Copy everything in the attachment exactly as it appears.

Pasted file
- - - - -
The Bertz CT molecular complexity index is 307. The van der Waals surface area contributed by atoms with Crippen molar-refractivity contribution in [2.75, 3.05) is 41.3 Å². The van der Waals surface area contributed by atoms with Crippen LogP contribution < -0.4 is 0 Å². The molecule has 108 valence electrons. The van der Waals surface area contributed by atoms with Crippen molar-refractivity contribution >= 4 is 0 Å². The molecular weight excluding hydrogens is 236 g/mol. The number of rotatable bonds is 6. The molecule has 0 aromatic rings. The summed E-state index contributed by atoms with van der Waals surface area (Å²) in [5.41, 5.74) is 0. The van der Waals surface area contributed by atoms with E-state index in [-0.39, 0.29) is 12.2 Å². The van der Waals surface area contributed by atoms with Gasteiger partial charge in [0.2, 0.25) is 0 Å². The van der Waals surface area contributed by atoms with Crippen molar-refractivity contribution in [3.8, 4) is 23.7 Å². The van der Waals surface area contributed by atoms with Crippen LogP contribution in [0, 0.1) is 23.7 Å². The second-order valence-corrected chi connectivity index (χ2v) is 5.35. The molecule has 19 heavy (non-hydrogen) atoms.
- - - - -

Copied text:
The Bertz CT molecular complexity index is 307. The van der Waals surface area contributed by atoms with Crippen molar-refractivity contribution in [2.75, 3.05) is 41.3 Å². The van der Waals surface area contributed by atoms with Crippen LogP contribution < -0.4 is 0 Å². The molecule has 108 valence electrons. The van der Waals surface area contributed by atoms with Crippen molar-refractivity contribution >= 4 is 0 Å². The molecular weight excluding hydrogens is 236 g/mol. The number of rotatable bonds is 6. The molecule has 0 aromatic rings. The summed E-state index contributed by atoms with van der Waals surface area (Å²) in [5.41, 5.74) is 0. The van der Waals surface area contributed by atoms with E-state index in [-0.39, 0.29) is 12.2 Å². The van der Waals surface area contributed by atoms with Gasteiger partial charge in [0.2, 0.25) is 0 Å². The van der Waals surface area contributed by atoms with Crippen molar-refractivity contribution in [3.8, 4) is 23.7 Å². The van der Waals surface area contributed by atoms with Crippen LogP contribution in [0, 0.1) is 23.7 Å². The second-order valence-corrected chi connectivity index (χ2v) is 5.35. The molecule has 19 heavy (non-hydrogen) atoms.